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    Count me as one of those that watched the show one time, and never after viewing that show. If I acted that way, there would be plenty of people, including my parents, grandparents, relatives and friends that would cut me down to about 1 mm in height (they did so anyway, despite being a nice, inoffensive guy.). It had gotten to the point that I began to hate myself. I, now, in my twilight of my life, seldom leave my apartment, and have pretty much, cut myself off from social life (although I never had much of a social life to begin with), being bipolar with seasonal affect, autistic and suffer PTSD, and suffer diabetes, hypertension, colitis, morbid obesity and insomnia.

    come to think of it, the TV may be on (usually to Boomerang, Disney XD, ITV 4, CITV, METV, Antenna TV, Laff (if and when my IPTV provider decides to add them), MotorTrend or Animal Planet. Other than The Crocodile Hunter, Pitbulls and Parolees, and most shows on MotorTrend, I tend to stay away from news channels (except for the English feed of Deutsche Welle and NHK) and any entertainment shows after 1980.
     
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  15. Ronald Zeeman

    Ronald Zeeman Well-Known Member V.I.P Member

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    The only show I have ever seen that appears to somewhat have an accurate depiction of a aspie would be Bones, now in reruns up here. The other characters may be. Having worked at a large testing lab, my specialty was paint and coatings labs are not organized as depicted. I found her depiction credible, curious how my fellow aspies think. Personally not that interested in shows that centre around homicide, as I think they trivialize murder .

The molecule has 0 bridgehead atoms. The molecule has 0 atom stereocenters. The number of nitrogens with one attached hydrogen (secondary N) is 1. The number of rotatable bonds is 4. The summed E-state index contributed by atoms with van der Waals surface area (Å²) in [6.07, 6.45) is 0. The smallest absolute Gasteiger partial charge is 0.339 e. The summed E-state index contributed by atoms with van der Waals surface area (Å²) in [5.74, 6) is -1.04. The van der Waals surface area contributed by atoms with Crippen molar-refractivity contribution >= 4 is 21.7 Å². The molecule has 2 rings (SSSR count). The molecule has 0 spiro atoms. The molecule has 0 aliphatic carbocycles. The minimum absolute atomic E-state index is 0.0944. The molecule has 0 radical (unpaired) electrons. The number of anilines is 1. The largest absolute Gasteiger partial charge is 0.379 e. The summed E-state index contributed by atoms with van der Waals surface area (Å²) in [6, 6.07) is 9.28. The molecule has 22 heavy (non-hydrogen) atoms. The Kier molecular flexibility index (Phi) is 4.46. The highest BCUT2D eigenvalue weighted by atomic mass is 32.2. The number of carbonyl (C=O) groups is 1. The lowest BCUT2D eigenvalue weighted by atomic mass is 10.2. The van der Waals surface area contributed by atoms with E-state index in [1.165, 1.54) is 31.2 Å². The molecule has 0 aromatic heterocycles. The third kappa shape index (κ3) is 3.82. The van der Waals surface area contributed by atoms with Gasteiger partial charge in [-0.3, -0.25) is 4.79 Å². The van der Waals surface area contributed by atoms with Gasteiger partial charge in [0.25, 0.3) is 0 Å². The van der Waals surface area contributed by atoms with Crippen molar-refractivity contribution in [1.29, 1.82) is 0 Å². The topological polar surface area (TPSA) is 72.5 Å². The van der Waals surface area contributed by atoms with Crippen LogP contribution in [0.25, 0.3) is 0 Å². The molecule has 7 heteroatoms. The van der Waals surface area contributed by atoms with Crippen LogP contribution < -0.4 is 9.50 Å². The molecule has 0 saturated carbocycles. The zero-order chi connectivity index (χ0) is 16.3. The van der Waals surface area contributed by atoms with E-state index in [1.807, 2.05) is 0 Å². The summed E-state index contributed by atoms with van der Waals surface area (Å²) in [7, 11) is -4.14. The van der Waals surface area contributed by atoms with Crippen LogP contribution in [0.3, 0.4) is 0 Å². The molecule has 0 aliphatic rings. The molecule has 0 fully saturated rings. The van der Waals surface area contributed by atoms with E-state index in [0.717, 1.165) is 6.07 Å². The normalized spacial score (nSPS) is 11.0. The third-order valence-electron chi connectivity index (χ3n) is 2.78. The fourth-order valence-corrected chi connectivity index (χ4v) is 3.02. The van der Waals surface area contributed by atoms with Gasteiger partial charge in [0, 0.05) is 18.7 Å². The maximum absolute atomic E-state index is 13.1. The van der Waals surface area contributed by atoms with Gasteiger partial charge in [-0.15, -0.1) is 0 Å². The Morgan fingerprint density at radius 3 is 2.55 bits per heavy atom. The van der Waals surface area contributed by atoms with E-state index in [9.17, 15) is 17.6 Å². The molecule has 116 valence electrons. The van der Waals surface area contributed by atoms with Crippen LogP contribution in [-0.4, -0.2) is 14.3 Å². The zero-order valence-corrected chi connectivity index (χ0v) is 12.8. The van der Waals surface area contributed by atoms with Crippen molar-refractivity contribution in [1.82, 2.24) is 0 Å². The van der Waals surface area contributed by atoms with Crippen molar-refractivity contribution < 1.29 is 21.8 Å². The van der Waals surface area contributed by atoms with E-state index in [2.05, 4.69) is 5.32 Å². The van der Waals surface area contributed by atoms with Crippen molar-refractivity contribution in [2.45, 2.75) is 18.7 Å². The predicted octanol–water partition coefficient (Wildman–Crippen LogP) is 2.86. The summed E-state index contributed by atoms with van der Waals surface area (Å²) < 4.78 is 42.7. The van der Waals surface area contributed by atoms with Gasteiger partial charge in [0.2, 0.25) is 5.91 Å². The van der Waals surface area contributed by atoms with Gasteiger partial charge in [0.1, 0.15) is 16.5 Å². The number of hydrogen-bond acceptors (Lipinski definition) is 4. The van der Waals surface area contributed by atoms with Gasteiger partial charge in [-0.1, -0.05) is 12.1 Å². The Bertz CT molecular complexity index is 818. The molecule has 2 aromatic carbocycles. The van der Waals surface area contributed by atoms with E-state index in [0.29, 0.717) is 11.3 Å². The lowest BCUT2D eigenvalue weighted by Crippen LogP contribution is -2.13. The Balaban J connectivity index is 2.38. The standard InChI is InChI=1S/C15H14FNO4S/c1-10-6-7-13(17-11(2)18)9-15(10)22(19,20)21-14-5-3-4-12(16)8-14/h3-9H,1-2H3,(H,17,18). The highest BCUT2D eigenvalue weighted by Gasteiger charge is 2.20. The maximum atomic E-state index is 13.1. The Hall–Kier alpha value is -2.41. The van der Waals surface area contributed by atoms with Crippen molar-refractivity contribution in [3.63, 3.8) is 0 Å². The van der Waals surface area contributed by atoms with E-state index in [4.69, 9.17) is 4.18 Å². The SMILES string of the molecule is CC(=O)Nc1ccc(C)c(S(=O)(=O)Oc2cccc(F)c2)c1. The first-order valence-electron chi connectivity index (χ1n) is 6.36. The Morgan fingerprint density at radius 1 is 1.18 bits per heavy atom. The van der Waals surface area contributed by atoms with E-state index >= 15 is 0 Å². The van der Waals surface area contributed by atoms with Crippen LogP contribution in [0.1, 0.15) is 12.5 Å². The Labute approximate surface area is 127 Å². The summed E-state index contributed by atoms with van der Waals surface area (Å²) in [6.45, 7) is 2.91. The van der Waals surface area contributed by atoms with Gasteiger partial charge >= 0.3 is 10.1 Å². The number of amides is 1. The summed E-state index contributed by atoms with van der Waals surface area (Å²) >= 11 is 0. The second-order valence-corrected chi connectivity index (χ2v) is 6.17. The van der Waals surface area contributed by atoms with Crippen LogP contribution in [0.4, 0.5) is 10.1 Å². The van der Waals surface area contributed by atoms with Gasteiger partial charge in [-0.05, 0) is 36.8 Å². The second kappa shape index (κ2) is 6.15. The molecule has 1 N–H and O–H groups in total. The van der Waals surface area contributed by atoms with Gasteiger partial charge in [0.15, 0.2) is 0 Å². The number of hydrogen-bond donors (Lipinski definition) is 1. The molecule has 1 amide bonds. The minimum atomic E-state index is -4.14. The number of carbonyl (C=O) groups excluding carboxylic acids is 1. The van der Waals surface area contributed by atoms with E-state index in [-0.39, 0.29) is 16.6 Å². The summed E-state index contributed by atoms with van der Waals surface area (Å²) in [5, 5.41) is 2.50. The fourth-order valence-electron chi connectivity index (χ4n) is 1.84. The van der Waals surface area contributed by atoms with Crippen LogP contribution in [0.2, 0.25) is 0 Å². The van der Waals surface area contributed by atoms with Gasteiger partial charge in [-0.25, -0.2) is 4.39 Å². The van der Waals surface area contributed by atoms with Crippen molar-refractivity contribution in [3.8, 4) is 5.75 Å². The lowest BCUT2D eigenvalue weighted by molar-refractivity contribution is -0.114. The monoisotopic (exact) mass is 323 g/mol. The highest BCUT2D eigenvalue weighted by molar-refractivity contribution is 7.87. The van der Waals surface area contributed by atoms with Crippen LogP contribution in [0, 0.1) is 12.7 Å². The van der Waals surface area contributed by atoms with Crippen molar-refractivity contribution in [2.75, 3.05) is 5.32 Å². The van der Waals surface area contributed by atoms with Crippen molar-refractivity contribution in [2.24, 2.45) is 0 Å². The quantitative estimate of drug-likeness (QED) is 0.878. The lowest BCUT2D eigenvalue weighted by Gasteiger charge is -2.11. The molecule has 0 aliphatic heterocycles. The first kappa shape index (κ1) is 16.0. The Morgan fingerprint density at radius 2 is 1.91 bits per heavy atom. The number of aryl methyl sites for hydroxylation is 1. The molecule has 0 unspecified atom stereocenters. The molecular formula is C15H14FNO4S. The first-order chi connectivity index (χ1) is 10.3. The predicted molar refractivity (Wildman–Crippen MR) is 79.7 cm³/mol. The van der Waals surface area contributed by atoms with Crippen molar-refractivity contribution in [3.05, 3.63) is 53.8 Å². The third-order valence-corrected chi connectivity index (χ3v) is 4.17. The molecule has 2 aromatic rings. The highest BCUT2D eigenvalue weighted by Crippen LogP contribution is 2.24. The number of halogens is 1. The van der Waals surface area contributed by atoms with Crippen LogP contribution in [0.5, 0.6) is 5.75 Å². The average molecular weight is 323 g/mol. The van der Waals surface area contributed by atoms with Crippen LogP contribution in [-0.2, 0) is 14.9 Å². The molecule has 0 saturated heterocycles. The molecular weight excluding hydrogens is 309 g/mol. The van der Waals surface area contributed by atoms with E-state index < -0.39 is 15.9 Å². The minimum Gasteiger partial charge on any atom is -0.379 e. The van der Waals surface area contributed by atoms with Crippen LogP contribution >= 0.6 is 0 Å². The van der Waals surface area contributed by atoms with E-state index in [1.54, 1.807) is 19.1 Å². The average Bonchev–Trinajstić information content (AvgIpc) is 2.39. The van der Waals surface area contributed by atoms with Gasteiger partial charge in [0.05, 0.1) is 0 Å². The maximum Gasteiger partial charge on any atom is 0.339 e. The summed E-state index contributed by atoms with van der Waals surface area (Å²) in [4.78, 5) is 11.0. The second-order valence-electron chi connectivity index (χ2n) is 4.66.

Last edited: Apr 9, 2021
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  16. Au Naturel

    Au Naturel Au Naturel

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    The character Penny was born December 2, 1985

    The character Leonard was Born: May 1980.

    The Big Bang Theory premiered on September 24, 2007 so that would make him a bit over 27 and her almost 22. It ended May, 2019. The older they get the less meaningful the age gap is.

    Not such a big age difference, given that Penny was the one with the power in the relationship. And she had the sexual and social experience that Sheldon lacked. I believe that Leonard and Bernadette are the ones who actually saved Penny from the self-destructive path she was on.

    Leonard - and not Sheldon - was the one who occasionally showed the sad side of Asperger's.

    So, for the remainder of my speech, this is for the invisible kids. Maybe you never fit in. Or maybe you were the smallest kid in the school. Or the heaviest. Or the weirdest. Maybe you're graduating and you still haven't even had your first kiss. (By the way, nineteen, and Geraldine Coco, wherever you are, thank you.) Maybe you don't have any friends, and guess what, that's okay. While all the popular kids are off doing whatever - I don't know what they're doing because I was never there.
     
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  17. Skittlebisquit

    Skittlebisquit Keep trying to be as amazing as you really are

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    Dang thats fantastic